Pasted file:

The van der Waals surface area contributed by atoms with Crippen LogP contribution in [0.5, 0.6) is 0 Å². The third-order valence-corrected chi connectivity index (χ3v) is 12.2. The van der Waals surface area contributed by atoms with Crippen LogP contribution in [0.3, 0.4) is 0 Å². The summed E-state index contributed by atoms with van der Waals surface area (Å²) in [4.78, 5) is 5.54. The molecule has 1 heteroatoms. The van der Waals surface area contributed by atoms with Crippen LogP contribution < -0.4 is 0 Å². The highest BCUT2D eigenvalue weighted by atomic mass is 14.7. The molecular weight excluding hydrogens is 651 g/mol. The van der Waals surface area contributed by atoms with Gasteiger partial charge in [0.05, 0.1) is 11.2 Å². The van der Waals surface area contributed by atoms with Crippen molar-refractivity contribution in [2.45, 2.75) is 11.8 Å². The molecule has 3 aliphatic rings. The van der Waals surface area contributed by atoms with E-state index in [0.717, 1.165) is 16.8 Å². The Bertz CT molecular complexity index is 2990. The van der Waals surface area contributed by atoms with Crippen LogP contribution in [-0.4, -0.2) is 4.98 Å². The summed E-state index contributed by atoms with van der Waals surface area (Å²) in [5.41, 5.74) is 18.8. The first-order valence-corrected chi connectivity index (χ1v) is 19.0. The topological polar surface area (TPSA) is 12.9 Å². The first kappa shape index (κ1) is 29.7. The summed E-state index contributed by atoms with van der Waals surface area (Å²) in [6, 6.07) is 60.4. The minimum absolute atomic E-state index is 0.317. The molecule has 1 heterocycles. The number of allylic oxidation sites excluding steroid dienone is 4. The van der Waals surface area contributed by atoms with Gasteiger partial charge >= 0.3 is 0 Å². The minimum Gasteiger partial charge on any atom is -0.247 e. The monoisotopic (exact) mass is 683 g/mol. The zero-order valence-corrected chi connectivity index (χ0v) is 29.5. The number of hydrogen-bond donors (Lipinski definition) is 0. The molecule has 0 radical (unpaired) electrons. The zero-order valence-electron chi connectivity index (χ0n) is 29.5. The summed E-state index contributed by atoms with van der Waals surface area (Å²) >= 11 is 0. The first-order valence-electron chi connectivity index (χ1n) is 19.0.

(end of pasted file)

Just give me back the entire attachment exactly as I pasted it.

The van der Waals surface area contributed by atoms with Crippen LogP contribution in [0.5, 0.6) is 0 Å². The third-order valence-corrected chi connectivity index (χ3v) is 12.2. The van der Waals surface area contributed by atoms with Crippen LogP contribution in [0.3, 0.4) is 0 Å². The summed E-state index contributed by atoms with van der Waals surface area (Å²) in [4.78, 5) is 5.54. The molecule has 1 heteroatoms. The van der Waals surface area contributed by atoms with Crippen LogP contribution < -0.4 is 0 Å². The highest BCUT2D eigenvalue weighted by atomic mass is 14.7. The molecular weight excluding hydrogens is 651 g/mol. The van der Waals surface area contributed by atoms with Gasteiger partial charge in [0.05, 0.1) is 11.2 Å². The van der Waals surface area contributed by atoms with Crippen molar-refractivity contribution in [2.45, 2.75) is 11.8 Å². The molecule has 3 aliphatic rings. The van der Waals surface area contributed by atoms with E-state index in [0.717, 1.165) is 16.8 Å². The Bertz CT molecular complexity index is 2990. The van der Waals surface area contributed by atoms with Crippen LogP contribution in [-0.4, -0.2) is 4.98 Å². The summed E-state index contributed by atoms with van der Waals surface area (Å²) in [5.41, 5.74) is 18.8. The first-order valence-corrected chi connectivity index (χ1v) is 19.0. The topological polar surface area (TPSA) is 12.9 Å². The first kappa shape index (κ1) is 29.7. The summed E-state index contributed by atoms with van der Waals surface area (Å²) in [6, 6.07) is 60.4. The minimum absolute atomic E-state index is 0.317. The molecule has 1 heterocycles. The number of allylic oxidation sites excluding steroid dienone is 4. The van der Waals surface area contributed by atoms with Gasteiger partial charge >= 0.3 is 0 Å². The minimum Gasteiger partial charge on any atom is -0.247 e. The monoisotopic (exact) mass is 683 g/mol. The zero-order valence-corrected chi connectivity index (χ0v) is 29.5. The number of hydrogen-bond donors (Lipinski definition) is 0. The molecule has 0 radical (unpaired) electrons. The zero-order valence-electron chi connectivity index (χ0n) is 29.5. The summed E-state index contributed by atoms with van der Waals surface area (Å²) >= 11 is 0. The first-order valence-electron chi connectivity index (χ1n) is 19.0.